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USDA gets ruling on biotech alfalfa correct

January 28, 2011

When the U.S. Department of Agriculture announced Thursday that it will fully deregulate the planting of RoundUp Ready Alfalfa, it reaffirmed a science-based approach to agricultural biotechnology.

 “After conducting a thorough and transparent examination of alfalfa through a multi-alternative environmental impact statement (EIS) and several public comment opportunities, APHIS has determined that Roundup Ready alfalfa is as safe as traditionally bred alfalfa,” Agriculture Secretary Tom Vilsack said.

The stunning decision punctuates a comprehensive review that determined biotech alfalfa does not pose a plant pest risk to non-GMO or organic varieties.   Biotechnology Industry Organization CEO Jim Greenwood applauded USDA for standing on two decades of regulatory precedent, restoring the principle of farmer choice and allowing farmers to sow RR alfalfa seeds this spring.

“The innovations brought about by agricultural biotechnology over the years allow growers to produce more food, feed and fiber on less land, often with significant environmental benefits.  Biotechnology can help crops thrive in drought-prone areas, can improve the nutrition content of foods, can grow alternative energy sources and can improve the lives of farmers and rural communities around the globe.  

The decision comes a week after President Obama’s executive order on regulatory review and days after his State of Union call to “reduce barriers to growth and investment.”   

Secretary Vilsack’s announcement also comes just days after a hastily assembled House Agriculture committee meeting where members uniformly expressed deep concerns about the potential for planting restrictions in the name of “coexistence.”

15th District Congressman Tim Johnson, the new chairman of the Rural Development, Research, Biotechnology, and Foreign Agriculture subcommittee, warned Secretary Vilsack that USDA appeared to be headed down a regulatory path that would have “dramatic, staggering impacts on American agriculture.”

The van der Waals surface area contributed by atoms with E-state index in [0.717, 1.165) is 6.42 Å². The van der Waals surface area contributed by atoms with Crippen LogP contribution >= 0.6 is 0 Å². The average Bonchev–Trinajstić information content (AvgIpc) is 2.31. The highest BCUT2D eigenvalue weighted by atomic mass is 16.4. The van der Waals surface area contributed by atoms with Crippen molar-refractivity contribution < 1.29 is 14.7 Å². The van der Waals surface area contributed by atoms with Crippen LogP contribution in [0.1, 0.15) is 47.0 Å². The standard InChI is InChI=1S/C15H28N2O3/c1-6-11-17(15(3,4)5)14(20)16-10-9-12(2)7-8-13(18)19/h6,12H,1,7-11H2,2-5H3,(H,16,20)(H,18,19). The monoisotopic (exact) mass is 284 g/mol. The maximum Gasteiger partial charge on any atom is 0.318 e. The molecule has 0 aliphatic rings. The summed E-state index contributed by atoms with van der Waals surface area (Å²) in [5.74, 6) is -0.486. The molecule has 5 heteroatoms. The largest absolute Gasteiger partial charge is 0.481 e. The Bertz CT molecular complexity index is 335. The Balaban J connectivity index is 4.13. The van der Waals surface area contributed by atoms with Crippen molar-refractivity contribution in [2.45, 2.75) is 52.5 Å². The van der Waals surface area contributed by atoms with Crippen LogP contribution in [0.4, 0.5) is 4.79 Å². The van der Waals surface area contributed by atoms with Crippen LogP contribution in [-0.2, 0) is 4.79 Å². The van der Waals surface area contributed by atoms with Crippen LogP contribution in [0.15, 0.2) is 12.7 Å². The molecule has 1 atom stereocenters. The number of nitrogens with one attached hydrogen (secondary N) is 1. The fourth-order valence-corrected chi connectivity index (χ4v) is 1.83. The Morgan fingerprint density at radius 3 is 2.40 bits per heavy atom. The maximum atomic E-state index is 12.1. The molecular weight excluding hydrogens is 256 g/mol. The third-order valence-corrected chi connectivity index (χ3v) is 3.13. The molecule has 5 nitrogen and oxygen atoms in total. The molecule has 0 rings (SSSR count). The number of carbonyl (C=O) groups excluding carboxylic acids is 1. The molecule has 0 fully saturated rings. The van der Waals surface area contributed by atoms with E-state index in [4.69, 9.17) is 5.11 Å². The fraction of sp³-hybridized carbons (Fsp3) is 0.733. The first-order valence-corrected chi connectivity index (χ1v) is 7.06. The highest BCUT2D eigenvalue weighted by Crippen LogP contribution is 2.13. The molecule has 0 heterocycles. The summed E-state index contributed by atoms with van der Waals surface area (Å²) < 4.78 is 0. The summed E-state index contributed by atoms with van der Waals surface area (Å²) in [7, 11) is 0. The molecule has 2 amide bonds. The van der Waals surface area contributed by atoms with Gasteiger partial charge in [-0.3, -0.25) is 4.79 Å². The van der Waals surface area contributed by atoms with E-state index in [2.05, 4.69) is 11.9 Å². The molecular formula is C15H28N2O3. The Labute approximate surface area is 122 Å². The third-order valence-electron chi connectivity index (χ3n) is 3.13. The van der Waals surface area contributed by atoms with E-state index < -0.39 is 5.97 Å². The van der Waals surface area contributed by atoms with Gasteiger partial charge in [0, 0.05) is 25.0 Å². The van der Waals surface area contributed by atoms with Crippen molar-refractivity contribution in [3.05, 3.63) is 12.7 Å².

In the lead up to the decision, Illinois Farm Bureau President Philip Nelson expressed IFB’s concerns last Friday about the potential impact of regulation on future GM corn and soybean varieties.

We have been operating in this country with both GM and non-GM crops growing in close proximity for more than a decade now.  It is one of USDA’s and U.S. agriculture’s proudest and most respected positions that we have held true to for more than a decade.   However, if USDA goes ahead with planting restrictions on GM alfalfa in the name of “co-existence,”  it  will pose a challenge for U.S. agriculture to maintain our competitive advantage and continue to serve our billions of consumers worldwide.  Unfortunately, it will also signal that USDA’s hard fought battles of the past are being ignored in favor of misinformed consumer beliefs that are neither scientific nor based in economic reality.

On this Friday, IFB thanks members of the Ag Committee for stepping up and Secretary Vilsack for making a correct and welcome decision.

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